Do you see what I see?
By Carol Witney, LSU
As an international educator, I have often come across very bright, articulate, lively and energetic students who are really struggling with literacy skills in English. In the UK with a native speaker, it would be natural for me to ask a few questions to try and determine whether the learner has always had the same problems throughout their learning experience, or whether it’s because they are learning a new language and facing a new situation with new challenges. More often than not, it’s the latter, but occasionally a student might give answers indicating they need a different kind of support with their studies, or that they may have a reading disorder – specifically Dyslexia.
Dyslexia is pretty common in the UK and the other English speaking countries. Data suggests 10% of the UK population are mildly or moderately dyslexic and 4% severely. Experts attribute this to the fact that English is a complex language with a deep orthography. This basically means that English doesn’t have a clear letter-sound correspondence and has a high level of irregularities compared to other languages like Spanish or Italian. This causes problems for native and ESL learners alike. Dyslexia is not currently recognised in Vietnam or in Australia as a learning disorder, so it’s difficult to identify this and also, to make provision.
A dyslexic will be dyslexic in their own language but it may not be so apparent (phonology, orthography and morphology are key factors) and could also be more dyslexic in another. For example, I have a close friend who is very mildly dyslexic in Russian, but has been diagnosed and assessed by an American educational psychologist working in Vietnam as being severely dyslexic in English. Her particular weaknesses in Russian were more related to an inability to manage time, short term memory, lack of sense of direction and visual disturbances of print. Although these caused her problems, they didn’t interfere with her daily study to such a degree that she overly concerned. She graduated with an honours degree and masters – both in biology.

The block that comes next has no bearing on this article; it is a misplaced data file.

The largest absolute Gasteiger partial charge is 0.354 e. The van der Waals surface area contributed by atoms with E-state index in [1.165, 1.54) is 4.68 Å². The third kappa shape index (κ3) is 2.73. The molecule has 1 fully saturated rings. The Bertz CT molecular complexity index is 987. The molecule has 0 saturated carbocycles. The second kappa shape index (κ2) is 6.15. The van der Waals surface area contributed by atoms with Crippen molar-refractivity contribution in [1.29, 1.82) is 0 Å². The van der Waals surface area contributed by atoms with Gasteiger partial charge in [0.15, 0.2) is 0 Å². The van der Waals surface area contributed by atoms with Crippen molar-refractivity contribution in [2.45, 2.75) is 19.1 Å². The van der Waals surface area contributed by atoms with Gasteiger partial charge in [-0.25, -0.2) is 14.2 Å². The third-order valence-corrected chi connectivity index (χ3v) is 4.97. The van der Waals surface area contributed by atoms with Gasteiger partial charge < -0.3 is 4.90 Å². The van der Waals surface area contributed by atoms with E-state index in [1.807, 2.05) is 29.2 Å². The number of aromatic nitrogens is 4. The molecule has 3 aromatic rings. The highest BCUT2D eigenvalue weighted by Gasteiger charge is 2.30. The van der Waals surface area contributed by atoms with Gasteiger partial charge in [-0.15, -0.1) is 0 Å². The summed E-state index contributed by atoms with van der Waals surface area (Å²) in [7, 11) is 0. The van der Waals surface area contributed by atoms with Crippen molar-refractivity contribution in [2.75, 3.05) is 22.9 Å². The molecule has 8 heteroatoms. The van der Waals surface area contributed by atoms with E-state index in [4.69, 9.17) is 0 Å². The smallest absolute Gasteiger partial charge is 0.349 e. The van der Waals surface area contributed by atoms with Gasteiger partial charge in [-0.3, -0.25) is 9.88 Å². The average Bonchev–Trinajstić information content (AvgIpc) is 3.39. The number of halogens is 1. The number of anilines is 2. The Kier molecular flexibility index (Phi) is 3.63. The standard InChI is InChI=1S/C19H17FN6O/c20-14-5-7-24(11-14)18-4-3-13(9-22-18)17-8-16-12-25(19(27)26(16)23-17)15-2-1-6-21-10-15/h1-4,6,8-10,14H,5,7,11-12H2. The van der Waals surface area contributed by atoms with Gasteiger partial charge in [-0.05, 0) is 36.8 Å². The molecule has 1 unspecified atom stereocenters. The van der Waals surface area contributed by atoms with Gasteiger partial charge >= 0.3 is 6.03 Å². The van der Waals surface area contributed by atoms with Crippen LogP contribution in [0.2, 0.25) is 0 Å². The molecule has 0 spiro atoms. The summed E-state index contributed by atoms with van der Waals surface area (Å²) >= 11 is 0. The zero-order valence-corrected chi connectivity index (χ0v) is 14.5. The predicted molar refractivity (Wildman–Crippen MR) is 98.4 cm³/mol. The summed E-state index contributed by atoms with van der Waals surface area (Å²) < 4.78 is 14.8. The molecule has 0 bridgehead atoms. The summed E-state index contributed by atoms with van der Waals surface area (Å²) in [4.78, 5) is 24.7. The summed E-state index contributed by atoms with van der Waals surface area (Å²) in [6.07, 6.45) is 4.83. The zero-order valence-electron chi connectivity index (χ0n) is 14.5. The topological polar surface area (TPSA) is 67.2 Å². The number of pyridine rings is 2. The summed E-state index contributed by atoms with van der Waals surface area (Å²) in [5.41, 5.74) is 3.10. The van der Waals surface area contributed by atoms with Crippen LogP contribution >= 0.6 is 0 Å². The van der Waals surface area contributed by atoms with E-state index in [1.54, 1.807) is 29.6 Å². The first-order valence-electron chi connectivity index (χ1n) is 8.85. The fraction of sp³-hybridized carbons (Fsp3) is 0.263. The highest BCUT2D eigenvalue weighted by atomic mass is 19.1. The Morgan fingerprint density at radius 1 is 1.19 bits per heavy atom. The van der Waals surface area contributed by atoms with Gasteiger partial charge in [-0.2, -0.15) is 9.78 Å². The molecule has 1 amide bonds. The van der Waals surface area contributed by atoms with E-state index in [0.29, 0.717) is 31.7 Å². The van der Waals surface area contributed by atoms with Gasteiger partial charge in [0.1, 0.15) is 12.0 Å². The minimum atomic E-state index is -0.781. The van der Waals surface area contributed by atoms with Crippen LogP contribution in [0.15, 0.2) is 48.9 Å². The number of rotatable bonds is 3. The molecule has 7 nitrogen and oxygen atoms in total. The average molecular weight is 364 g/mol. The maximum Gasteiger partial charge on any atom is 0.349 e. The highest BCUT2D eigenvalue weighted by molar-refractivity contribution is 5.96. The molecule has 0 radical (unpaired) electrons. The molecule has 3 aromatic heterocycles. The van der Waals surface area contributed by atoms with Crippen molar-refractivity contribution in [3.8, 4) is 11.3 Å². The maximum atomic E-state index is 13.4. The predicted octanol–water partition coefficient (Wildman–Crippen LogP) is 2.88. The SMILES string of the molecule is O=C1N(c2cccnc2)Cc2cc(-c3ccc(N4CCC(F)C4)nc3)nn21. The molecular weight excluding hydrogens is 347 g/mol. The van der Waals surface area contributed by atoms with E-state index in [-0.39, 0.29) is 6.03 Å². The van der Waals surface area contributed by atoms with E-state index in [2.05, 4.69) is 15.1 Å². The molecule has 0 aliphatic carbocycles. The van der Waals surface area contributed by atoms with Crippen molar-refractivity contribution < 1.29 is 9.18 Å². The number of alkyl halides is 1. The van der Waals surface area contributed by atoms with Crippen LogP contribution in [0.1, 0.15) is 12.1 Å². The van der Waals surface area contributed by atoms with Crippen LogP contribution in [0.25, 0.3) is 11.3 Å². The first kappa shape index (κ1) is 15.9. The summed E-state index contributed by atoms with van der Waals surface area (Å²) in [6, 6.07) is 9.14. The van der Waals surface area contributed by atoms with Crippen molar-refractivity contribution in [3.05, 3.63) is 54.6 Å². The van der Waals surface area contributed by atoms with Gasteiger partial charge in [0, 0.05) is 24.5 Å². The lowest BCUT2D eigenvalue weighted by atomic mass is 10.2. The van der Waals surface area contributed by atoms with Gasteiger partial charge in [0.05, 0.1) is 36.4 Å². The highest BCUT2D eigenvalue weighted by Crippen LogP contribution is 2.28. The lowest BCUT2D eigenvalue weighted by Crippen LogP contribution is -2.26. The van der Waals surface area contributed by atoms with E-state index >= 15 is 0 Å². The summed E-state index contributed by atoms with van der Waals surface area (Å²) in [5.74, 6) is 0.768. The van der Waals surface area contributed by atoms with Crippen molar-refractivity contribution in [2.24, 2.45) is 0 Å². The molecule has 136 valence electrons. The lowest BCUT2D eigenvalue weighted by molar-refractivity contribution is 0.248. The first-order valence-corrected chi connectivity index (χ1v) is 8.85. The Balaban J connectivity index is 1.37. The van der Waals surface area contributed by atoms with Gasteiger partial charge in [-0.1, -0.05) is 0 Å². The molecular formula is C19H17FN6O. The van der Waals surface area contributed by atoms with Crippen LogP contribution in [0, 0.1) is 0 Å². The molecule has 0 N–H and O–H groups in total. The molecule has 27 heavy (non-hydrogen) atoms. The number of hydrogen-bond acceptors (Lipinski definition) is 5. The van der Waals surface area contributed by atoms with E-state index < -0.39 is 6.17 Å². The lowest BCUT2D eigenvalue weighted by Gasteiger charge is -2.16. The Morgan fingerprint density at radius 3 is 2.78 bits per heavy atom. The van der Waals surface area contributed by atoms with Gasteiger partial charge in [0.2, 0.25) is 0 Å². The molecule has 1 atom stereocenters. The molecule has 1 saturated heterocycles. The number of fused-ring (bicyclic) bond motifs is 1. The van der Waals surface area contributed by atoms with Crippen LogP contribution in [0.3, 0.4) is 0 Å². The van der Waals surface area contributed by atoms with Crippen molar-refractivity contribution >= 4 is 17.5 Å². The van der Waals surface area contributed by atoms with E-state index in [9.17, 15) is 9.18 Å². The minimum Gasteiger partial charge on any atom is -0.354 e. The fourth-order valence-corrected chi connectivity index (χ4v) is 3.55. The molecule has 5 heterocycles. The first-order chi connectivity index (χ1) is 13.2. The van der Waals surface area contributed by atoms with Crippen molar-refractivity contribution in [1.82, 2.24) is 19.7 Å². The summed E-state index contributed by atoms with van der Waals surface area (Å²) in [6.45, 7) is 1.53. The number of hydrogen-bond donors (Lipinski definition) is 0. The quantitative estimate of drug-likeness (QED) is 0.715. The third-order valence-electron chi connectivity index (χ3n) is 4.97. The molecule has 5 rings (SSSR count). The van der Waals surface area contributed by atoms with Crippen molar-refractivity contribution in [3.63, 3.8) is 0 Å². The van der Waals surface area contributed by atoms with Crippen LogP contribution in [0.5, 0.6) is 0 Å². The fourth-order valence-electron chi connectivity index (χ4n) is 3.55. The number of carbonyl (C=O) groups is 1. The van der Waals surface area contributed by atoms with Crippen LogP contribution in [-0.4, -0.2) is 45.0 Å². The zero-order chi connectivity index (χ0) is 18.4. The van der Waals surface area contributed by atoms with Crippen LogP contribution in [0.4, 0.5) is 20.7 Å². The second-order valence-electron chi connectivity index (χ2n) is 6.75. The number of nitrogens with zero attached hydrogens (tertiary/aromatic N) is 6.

As in the case of my friend, many people don’t know they’re dyslexic – they just know that they’ve always had problems with reading and writing, or have had an awareness that they don’t think in the same way as everyone else around them. Even in the UK, and other countries that recognise dyslexia as a learning difficulty, it’s not easy to find out if you’re dyslexic . Teachers may not notice or realise that their students are having problems and training for teachers during their PGCE is not mandatory in the UK (yet). At university level, it’s most likely to be picked up by language educators because they can see a deficit – reading and writing vs listening and speaking. My friends’ IELTS score the first time around was 6.0 writing, 6.5 reading, 7.5 listening and 8.0 speaking. This is how we found out about her dyslexia – because of the deficit!
So, what is it? Most people, when asked what dyslexia is respond with ‘it’s when someone writes their letters the wrong way round’ or ‘letters and words jump off the page’.
What it isn’t: It isn’t a condition where students just write ‘b’ instead of ‘d’. It isn’t a mental health problem and it isn’t related to intelligence – in fact many dyslexic students have above average IQ’s – Albert Einstein and Steven Spielberg are two good examples.